Flag of Vanuatu

The flag of Vanuatu (Bislama: flaeg blong Vanuatu) was adopted on 18 February 1980.[1]

Flag of Vanuatu (official).svg
Flag of Vanuatu
UseNational flag, civil and state ensign
Adopted18 February 1980
DesignA horizontal bicolor of red and green with the black isosceles triangle based on the hoist side bearing the golden boar's tusk encircling two crossed namele cycad fronds in the center and the golden pall, a thin yellow narrow horizontal stripe that splits in the shape of the horizontal Y, centered over the partition lines and was edged in black against the red and the green bands while the two points of the Y faces on each corner and encloses the triangle on the hoist-side.
Designed byKalontas Mahlon
Vanuatu flag bunting flying prior to the 2016 Vanuatuan general election

In 1977 a flag of almost the same colours and symbolism as the future national flag was designed by local artist Kalontas Malon and adopted by the Vanua'aku Pati. When the party led the New Hebrides to independence as Vanuatu in 1980, the colours of the party flag (red, green, black and yellow) were chosen to be the basis for the national flag on Independence Day, 30 July 1980. A parliamentary committee chose the final design based on submissions from local artists.[1]


Tusk and cycad frond detail

The green represents the richness of the islands, the red symbolises blood which unites humanity as humans, and the black the ni-Vanuatu people.[2] The Prime Minister of Vanuatu, Father Walter Lini, requested the inclusion of yellow and black fimbriations to make the black stand out. The yellow Y-shape represents the shape of Vanuatu islands on the map and the light of the gospel going through the pattern of the islands in the Pacific Ocean (approximately 83% of the people of Vanuatu profess Christianity).[1][3][4]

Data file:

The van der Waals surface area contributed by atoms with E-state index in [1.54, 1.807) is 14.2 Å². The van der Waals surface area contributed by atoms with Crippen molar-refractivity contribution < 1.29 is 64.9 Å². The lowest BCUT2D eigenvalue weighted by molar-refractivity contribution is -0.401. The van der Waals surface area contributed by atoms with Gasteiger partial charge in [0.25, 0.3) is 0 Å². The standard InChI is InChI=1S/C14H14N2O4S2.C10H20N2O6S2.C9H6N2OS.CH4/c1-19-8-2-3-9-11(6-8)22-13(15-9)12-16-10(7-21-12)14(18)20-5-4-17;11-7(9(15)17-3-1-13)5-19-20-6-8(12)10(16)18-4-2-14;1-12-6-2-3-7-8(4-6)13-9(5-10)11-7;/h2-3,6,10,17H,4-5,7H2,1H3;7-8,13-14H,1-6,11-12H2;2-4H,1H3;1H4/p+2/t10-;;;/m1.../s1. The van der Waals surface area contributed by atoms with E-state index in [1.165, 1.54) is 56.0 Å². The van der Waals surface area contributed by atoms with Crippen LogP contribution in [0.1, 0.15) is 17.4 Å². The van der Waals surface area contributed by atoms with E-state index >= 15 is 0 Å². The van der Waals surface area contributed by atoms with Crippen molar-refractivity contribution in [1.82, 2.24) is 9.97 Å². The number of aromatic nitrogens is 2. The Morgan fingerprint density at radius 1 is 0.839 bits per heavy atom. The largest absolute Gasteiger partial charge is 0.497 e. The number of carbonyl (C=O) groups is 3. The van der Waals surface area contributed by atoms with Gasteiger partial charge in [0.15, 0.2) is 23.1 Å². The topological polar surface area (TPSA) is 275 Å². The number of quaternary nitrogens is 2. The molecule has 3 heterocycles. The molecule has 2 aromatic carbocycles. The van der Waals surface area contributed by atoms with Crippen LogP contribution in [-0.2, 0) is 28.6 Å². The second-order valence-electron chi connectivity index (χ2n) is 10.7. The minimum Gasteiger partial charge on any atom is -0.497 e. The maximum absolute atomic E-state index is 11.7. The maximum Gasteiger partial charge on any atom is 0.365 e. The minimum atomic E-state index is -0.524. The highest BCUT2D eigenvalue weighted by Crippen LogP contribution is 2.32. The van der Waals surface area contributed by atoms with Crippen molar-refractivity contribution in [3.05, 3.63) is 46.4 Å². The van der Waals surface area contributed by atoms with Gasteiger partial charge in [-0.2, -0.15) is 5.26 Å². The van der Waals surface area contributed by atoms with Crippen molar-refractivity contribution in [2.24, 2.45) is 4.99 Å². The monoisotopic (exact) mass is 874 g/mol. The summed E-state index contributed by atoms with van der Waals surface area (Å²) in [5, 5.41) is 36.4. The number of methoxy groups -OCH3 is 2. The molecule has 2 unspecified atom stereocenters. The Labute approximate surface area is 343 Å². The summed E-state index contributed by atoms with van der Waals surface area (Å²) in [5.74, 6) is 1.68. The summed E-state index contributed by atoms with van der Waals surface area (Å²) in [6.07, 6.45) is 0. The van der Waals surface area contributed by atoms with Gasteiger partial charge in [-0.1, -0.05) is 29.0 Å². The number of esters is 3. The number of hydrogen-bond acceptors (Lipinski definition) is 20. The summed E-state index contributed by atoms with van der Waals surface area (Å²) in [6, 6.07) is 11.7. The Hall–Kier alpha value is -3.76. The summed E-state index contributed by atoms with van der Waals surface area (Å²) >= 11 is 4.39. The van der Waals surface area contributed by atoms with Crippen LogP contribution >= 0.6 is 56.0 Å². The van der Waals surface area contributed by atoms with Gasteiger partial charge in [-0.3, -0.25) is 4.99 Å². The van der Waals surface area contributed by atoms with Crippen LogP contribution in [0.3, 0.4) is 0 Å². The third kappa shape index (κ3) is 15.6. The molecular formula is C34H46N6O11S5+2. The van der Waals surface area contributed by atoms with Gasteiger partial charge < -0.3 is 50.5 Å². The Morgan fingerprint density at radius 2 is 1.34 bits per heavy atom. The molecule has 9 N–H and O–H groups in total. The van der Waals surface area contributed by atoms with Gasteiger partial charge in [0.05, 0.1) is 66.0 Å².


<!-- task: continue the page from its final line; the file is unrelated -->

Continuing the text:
The emblem in the black is a boar's tusk — the symbol of customs and tradition but also prosperity. Its worn as a pendant on the islands – along with two leaves of the local namele tree. These leaves are supposed to be a token of peace, and their 39 leaflets represent the original 39 members of the Parliament of Vanuatu.[1]


With a flag width of 180 units, the width of the triangle, from hoist to point, should be 84 units. The height of the flag will thus be 95 units, with the yellow band being 5 units tall, the gold fimbriations are each 6 units tall and the upper and lower (red and green) parts of the field are, thus, 39 units tall each.[1]

Other flags of VanuatuEdit

Subnational flags from VanuatuEdit

Historical flags of the New HebridesEdit

See alsoEdit


  1. ^ a b c d e f g "Vanuatu". Flags of the World. 20 November 2013. Retrieved 2 August 2014.
  2. ^ "Vanuatu Flag and Description". www.worldatlas.com. Retrieved 7 October 2019.
  3. ^ Department of State. The Office of Electronic Information, Bureau of Public Affairs (14 September 2007). "Vanuatu". 2001-2009.state.gov. Retrieved 7 October 2019.
  4. ^ "Flag of Vanuatu". Encyclopedia Britannica. Retrieved 7 October 2019.
  5. ^ "Penama Province (Vanuatu)". Flags of the World. 13 April 2013. Retrieved 2 August 2014.
  6. ^ "Sanma Province (Vanuatu)". Flags of the World. 18 December 2013. Retrieved 2 August 2014.
  7. ^ "Shefa Province (Vanuatu)". Flags of the World. 8 July 2006. Retrieved 2 August 2014.
  8. ^ "TAFEA Nation (Vanuatu)". Flags of the World. 21 February 2009. Retrieved 2 August 2014.
  9. ^ "Nation of Tanna (Vanuatu)". Flags of the World. 20 July 2013. Retrieved 2 August 2014.
  10. ^ a b c d e f g h "Historical Flags (Vanuatu)". Flags of the World. 10 June 2011. Retrieved 2 August 2014.
  11. ^ a b "Vanuatu". World Statesmen. 10 June 2013. Retrieved 27 September 2016.
  12. ^ postage stamp New Hebrides Condominium 1F featuring 3rd South Pacific Games Port Moresby 1969 dated 1969
  13. ^ "State of Vemerana (Vanuatu)". Flags of the World. 14 February 2007. Retrieved 2 August 2014.